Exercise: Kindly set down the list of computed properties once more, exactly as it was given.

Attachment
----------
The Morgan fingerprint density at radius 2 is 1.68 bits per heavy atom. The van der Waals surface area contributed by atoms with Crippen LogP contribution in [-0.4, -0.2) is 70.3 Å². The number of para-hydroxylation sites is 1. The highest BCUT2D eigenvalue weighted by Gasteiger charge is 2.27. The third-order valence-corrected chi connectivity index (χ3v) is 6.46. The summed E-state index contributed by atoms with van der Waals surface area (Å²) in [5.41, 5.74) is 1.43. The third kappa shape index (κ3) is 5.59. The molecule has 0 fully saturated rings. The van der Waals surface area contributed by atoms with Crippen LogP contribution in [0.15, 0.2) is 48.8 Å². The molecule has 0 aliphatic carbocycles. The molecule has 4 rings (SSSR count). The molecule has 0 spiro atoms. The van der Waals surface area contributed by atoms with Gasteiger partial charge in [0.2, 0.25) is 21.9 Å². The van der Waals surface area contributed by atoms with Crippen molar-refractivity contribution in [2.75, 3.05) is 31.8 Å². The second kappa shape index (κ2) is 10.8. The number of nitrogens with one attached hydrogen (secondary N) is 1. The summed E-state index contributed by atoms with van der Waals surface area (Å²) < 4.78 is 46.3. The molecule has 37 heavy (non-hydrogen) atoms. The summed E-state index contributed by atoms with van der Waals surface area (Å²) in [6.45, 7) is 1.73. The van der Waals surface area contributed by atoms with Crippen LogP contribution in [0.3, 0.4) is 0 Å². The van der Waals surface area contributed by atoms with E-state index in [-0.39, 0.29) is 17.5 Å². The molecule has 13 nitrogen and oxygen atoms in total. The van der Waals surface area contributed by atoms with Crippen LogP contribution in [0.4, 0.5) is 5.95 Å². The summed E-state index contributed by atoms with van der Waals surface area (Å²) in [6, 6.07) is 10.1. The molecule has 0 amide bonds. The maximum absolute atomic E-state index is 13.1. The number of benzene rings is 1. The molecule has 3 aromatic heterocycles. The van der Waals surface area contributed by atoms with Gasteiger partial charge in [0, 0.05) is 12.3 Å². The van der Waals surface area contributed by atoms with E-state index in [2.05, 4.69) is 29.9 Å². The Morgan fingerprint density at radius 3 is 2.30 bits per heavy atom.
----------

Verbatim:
The Morgan fingerprint density at radius 2 is 1.68 bits per heavy atom. The van der Waals surface area contributed by atoms with Crippen LogP contribution in [-0.4, -0.2) is 70.3 Å². The number of para-hydroxylation sites is 1. The highest BCUT2D eigenvalue weighted by Gasteiger charge is 2.27. The third-order valence-corrected chi connectivity index (χ3v) is 6.46. The summed E-state index contributed by atoms with van der Waals surface area (Å²) in [5.41, 5.74) is 1.43. The third kappa shape index (κ3) is 5.59. The molecule has 0 fully saturated rings. The van der Waals surface area contributed by atoms with Crippen LogP contribution in [0.15, 0.2) is 48.8 Å². The molecule has 0 aliphatic carbocycles. The molecule has 4 rings (SSSR count). The molecule has 0 spiro atoms. The van der Waals surface area contributed by atoms with Gasteiger partial charge in [0.2, 0.25) is 21.9 Å². The van der Waals surface area contributed by atoms with Crippen molar-refractivity contribution in [2.75, 3.05) is 31.8 Å². The second kappa shape index (κ2) is 10.8. The number of nitrogens with one attached hydrogen (secondary N) is 1. The summed E-state index contributed by atoms with van der Waals surface area (Å²) < 4.78 is 46.3. The molecule has 37 heavy (non-hydrogen) atoms. The summed E-state index contributed by atoms with van der Waals surface area (Å²) in [6.45, 7) is 1.73. The van der Waals surface area contributed by atoms with Crippen LogP contribution in [0.3, 0.4) is 0 Å². The van der Waals surface area contributed by atoms with E-state index in [-0.39, 0.29) is 17.5 Å². The molecule has 13 nitrogen and oxygen atoms in total. The van der Waals surface area contributed by atoms with Crippen LogP contribution in [0.4, 0.5) is 5.95 Å². The summed E-state index contributed by atoms with van der Waals surface area (Å²) in [6, 6.07) is 10.1. The molecule has 0 amide bonds. The maximum absolute atomic E-state index is 13.1. The number of benzene rings is 1. The molecule has 3 aromatic heterocycles. The van der Waals surface area contributed by atoms with Gasteiger partial charge in [0, 0.05) is 12.3 Å². The van der Waals surface area contributed by atoms with E-state index in [2.05, 4.69) is 29.9 Å². The Morgan fingerprint density at radius 3 is 2.30 bits per heavy atom.